Expedia reported in April that its revenue for the first quarter was $1.1 billion, versus the roughly $965 million that had been estimated. The higher amount represented a 24% increase from last year. Earnings per share totaled $0.25 compared to the $0.23 that was expected. While this is good, the company has quite a ways to go in reversing its negative earnings trend. It’s been on a decline since the third quarter of 2012, when it was $1.32.
A major drain on Expedia has stemmed from Hotwire, which saw its usage drop off due to Super Storm Sandy. Hotwire is also being challenged by several trends, including constraints in the inventories of domestic rental car companies. That has led to these companies raising their prices, nearly obliterating the deep discounts consumers expect to receive.
Buying Trivago is a good idea for the company to expand its reach. Expedia acquired it earlier this year. The company’s service compares hotel prices. Trivago was supposed to help Expedia in several areas, including increasing its reach to the European market, as well as helping it further build its corporate client base.
This acquisition can help Expedia be better able to compete with Priceline, too. Investors should watch its performance over the next year to see if it produces meaningful results.
When Orbitz reported, it had to reveal an EPS loss of $0.10 per share, but that turned out to be just fine, as the company reported a profit. Its revenues were up 7% to roughly $203 million, which was better than the $198 million that had been expected. The news was enough to boost Orbitz’s shares by as much as 20% during intraday trading on Wednesday.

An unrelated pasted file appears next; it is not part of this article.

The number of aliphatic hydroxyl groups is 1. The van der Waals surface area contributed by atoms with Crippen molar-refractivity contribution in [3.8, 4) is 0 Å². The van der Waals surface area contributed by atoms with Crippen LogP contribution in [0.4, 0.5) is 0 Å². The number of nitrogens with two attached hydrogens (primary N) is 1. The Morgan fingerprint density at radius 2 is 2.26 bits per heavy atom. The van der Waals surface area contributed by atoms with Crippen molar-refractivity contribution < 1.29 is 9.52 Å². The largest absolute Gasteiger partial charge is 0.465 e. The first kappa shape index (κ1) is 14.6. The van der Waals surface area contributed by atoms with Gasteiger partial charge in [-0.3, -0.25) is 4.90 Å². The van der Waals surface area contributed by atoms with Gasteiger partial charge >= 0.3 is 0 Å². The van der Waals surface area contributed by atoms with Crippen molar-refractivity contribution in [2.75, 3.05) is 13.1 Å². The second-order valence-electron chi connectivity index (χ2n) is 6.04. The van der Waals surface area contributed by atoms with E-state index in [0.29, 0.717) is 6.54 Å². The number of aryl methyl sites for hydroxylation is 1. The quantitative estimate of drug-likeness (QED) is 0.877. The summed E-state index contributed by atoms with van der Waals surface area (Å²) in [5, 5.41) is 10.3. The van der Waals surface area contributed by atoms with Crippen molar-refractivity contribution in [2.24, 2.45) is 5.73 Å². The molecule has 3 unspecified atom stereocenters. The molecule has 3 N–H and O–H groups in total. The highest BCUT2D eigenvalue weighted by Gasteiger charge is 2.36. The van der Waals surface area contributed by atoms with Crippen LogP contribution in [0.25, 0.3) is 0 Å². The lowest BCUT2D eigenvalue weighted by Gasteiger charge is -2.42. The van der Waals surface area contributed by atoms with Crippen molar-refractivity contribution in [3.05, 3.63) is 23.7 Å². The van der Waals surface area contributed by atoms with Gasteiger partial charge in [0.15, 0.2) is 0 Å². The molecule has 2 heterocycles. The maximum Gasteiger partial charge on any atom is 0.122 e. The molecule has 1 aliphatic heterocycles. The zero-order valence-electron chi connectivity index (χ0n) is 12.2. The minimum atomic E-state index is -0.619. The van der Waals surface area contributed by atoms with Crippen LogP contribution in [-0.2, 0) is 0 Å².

Orbitz is benefiting from a partnership it began last fall with American Express Travel. The two teamed up so that Orbitz is the engine that powers American Express’ consumer travel site, replacing Travelocity.
Orbitz CEO Barney Harford had this to say about Amex on the conference call:
I'd also say that the majority of the growth that we're reporting today is driven by growth in business lines other than the American Express partnership. That being said, the American Express is certainly a significant contributor to growth right now.
So while the Priceline “negotiator” is the largest of these companies by market cap ($37 billion compared to Expedia's and TripAdvisor's roughly $7 billion), the smaller companies are learning ways to stay competitive. Through acquisitions and partnerships, they are trying to make their brands stand out.
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Tedra DeSue has no position in any stocks mentioned. The Motley Fool recommends TripAdvisor. The Motley Fool owns shares of TripAdvisor. Try any of our Foolish newsletter services free for 30 days. We Fools may not all hold the same opinions, but we all believe that considering a diverse range of insights makes us better investors. The Motley Fool has a disclosure policy. Is this post wrong? Click here. Think you can do better? Join us and write your own!